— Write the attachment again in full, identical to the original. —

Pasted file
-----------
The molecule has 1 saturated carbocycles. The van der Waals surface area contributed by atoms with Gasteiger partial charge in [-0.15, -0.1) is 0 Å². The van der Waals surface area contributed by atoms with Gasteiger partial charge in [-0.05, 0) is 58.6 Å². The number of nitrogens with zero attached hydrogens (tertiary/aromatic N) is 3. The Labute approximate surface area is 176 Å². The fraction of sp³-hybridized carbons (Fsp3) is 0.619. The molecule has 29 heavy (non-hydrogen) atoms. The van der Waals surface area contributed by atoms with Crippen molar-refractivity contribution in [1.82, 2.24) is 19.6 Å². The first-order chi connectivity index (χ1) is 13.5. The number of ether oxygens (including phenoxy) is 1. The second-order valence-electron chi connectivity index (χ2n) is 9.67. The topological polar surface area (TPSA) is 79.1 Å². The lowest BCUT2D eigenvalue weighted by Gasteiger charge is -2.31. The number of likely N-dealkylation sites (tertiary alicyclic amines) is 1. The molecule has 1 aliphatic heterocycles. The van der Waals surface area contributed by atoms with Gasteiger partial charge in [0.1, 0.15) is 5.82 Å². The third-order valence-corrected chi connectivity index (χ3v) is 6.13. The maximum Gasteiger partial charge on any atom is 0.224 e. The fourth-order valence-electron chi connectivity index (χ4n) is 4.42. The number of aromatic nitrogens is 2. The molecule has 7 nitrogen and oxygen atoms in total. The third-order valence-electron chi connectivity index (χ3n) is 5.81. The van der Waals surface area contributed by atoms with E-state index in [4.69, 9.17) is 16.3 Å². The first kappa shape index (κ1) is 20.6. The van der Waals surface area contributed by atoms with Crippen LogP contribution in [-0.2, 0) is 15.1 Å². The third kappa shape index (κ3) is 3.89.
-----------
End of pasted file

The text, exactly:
The molecule has 1 saturated carbocycles. The van der Waals surface area contributed by atoms with Gasteiger partial charge in [-0.15, -0.1) is 0 Å². The van der Waals surface area contributed by atoms with Gasteiger partial charge in [-0.05, 0) is 58.6 Å². The number of nitrogens with zero attached hydrogens (tertiary/aromatic N) is 3. The Labute approximate surface area is 176 Å². The fraction of sp³-hybridized carbons (Fsp3) is 0.619. The molecule has 29 heavy (non-hydrogen) atoms. The van der Waals surface area contributed by atoms with Crippen molar-refractivity contribution in [1.82, 2.24) is 19.6 Å². The first-order chi connectivity index (χ1) is 13.5. The number of ether oxygens (including phenoxy) is 1. The second-order valence-electron chi connectivity index (χ2n) is 9.67. The topological polar surface area (TPSA) is 79.1 Å². The lowest BCUT2D eigenvalue weighted by Gasteiger charge is -2.31. The number of likely N-dealkylation sites (tertiary alicyclic amines) is 1. The molecule has 1 aliphatic heterocycles. The van der Waals surface area contributed by atoms with Gasteiger partial charge in [0.1, 0.15) is 5.82 Å². The third-order valence-corrected chi connectivity index (χ3v) is 6.13. The maximum Gasteiger partial charge on any atom is 0.224 e. The fourth-order valence-electron chi connectivity index (χ4n) is 4.42. The number of aromatic nitrogens is 2. The molecule has 7 nitrogen and oxygen atoms in total. The third-order valence-electron chi connectivity index (χ3n) is 5.81. The van der Waals surface area contributed by atoms with E-state index in [4.69, 9.17) is 16.3 Å². The first kappa shape index (κ1) is 20.6. The van der Waals surface area contributed by atoms with Crippen LogP contribution in [-0.2, 0) is 15.1 Å². The third kappa shape index (κ3) is 3.89.